Drusilla Hawk Sartoris

Character Key Number: 
12
Display Name: 
Drusilla Hawk Sartoris
Sort Name: 
Drusilla Hawk Sartoris
Parent Character Key: 
Ever Present in Yoknapatawpha?: 
Yes
Biography:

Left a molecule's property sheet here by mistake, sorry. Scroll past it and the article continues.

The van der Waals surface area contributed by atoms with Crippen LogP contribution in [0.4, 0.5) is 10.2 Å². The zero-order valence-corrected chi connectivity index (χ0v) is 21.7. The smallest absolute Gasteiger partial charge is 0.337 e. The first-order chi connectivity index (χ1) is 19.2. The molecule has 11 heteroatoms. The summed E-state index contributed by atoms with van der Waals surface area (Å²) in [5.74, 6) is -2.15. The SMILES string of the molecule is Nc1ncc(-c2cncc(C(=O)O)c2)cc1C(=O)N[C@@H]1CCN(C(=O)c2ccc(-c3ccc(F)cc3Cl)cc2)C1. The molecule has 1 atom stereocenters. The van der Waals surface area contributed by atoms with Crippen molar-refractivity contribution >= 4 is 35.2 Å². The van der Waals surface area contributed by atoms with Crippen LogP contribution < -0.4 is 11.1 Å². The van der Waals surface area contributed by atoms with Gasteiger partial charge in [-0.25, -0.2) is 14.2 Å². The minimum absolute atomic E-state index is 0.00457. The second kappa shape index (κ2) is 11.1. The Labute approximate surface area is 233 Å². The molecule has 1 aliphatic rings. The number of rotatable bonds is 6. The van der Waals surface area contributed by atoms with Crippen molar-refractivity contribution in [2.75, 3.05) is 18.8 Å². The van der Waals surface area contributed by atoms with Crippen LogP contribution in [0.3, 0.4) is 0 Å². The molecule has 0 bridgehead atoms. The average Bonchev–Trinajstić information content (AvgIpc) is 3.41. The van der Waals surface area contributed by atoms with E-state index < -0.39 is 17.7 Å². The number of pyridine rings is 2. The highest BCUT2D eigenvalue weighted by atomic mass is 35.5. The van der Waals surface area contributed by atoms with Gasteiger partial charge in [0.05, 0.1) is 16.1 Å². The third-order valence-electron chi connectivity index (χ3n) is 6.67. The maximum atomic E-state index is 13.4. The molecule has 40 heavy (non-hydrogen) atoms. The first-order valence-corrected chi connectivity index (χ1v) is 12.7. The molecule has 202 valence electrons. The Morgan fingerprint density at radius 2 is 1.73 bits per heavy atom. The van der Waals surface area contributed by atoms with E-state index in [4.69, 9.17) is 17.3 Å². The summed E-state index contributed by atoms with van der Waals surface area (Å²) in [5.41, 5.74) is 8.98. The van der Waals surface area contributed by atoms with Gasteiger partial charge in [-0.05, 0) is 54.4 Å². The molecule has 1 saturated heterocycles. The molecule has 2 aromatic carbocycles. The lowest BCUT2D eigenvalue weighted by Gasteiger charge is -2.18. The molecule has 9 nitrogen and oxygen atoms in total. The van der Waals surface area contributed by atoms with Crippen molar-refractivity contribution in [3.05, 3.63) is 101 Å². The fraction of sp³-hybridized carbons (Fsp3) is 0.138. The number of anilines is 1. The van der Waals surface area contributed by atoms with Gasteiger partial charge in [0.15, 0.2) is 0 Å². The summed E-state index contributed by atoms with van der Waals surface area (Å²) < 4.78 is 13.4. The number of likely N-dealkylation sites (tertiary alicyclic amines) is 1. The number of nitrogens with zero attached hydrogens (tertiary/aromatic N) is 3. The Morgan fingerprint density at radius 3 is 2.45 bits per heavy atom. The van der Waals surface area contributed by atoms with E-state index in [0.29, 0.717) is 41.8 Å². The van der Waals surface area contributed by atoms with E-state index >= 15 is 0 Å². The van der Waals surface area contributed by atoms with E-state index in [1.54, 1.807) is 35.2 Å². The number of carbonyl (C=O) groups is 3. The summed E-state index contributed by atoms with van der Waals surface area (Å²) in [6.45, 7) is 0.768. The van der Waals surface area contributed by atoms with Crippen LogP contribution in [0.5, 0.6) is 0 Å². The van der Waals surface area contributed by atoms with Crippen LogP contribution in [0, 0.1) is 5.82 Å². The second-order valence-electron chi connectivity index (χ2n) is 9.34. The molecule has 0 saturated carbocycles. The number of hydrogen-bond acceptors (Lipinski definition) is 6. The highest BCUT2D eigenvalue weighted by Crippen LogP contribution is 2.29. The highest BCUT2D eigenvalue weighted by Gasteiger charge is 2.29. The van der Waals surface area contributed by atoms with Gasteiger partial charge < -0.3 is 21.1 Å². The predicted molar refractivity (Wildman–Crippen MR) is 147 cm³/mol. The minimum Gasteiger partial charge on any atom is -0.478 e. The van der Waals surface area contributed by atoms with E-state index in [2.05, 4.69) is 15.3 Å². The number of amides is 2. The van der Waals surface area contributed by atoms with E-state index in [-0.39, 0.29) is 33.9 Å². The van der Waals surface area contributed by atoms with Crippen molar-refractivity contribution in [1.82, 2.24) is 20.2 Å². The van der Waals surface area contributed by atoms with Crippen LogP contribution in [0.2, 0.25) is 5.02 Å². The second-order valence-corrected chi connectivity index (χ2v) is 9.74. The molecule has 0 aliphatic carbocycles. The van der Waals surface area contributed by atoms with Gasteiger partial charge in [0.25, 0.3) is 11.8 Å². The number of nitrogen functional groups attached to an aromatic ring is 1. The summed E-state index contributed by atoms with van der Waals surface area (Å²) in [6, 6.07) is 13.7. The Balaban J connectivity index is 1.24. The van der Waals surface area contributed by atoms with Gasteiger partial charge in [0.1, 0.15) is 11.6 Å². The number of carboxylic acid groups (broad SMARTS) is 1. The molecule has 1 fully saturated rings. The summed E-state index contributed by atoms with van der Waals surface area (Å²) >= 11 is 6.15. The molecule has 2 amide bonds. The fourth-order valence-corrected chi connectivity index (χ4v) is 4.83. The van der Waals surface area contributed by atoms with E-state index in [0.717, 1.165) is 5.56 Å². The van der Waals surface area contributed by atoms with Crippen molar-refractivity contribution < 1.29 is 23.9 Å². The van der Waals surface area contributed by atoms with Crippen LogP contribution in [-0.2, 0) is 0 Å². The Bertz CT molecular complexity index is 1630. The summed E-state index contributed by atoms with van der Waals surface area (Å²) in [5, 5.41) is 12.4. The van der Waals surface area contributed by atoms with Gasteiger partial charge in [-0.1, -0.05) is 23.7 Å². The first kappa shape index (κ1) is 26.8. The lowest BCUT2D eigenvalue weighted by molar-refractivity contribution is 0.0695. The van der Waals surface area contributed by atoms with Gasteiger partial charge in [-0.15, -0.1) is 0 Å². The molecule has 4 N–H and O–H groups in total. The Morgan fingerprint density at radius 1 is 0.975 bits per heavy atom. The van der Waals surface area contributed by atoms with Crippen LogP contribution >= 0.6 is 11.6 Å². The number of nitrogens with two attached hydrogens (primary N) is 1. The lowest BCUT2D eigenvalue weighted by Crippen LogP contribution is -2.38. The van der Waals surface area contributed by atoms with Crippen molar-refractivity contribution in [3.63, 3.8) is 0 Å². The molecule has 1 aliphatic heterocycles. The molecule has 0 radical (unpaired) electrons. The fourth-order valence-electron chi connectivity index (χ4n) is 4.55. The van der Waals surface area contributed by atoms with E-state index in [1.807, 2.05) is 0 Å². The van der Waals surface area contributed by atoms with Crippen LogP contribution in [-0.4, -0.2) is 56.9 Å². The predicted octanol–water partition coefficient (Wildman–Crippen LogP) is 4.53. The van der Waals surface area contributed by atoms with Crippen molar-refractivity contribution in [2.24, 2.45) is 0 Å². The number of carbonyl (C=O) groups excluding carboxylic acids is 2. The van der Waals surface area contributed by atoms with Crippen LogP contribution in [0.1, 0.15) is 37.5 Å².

Although she only appears in the Unvanquished stories, Drusilla Hawk Sartoris is one of the more memorable women in the Yoknapatawpha fictions. She was born in Alabama into the plantation aristocracy, where her role as a lady seemed clearly defined - until the Civil War gave her the opportunity to redefine it. After her father and fiance are killed at the Battle of Shiloh, she "deliberately tries to unsex" herself (189), according to her appalled mother, by refusing to mourn them and instead cutting her hair short and riding off "astride" her horse (not sidesaddle) to join the Confederate unit led by her cousin, John Sartoris, in the fighting. Faulkner never describes her behavior in combat, though she doesn't mince words about saying that she "went to the War to hurt Yankees" (197). When she comes to Yoknapatawpha with John after the surrender, she continues to dress and act like the males rebuilding the Sartoris plantation until she herself is forced to surrender - not to the Yankees but to her mother the other ladies who demand that she put on a dress and marry the man she has been fighting and sleeping beside. When John appoints her ad hoc "voting commissioner" of Yoknapatawpha, a very implausible role for a woman, she is wearing a wedding dress (210). As John's wife she is (briefly) her step-son's temptation in the garden at Sartoris - or as Bayard puts it, the "woman of thirty, the symbol of the ancient and eternal Snake" (228). As John's widow at the end of The Unvanquished she exhorts Bayard to avenge John's death with the pair of phallic pistols she holds out to him; having put the dress back on, she apparently never considers firing them herself. When Bayard resists that temptation, she leaves Yoknapatawpha to be with her younger brother Denny in Alabama. Before she departs, however, she leaves on Bayard's pillow a single sprig of verbena which, according to her, has the only odor one can smell above the "smell of horses and courage" (220).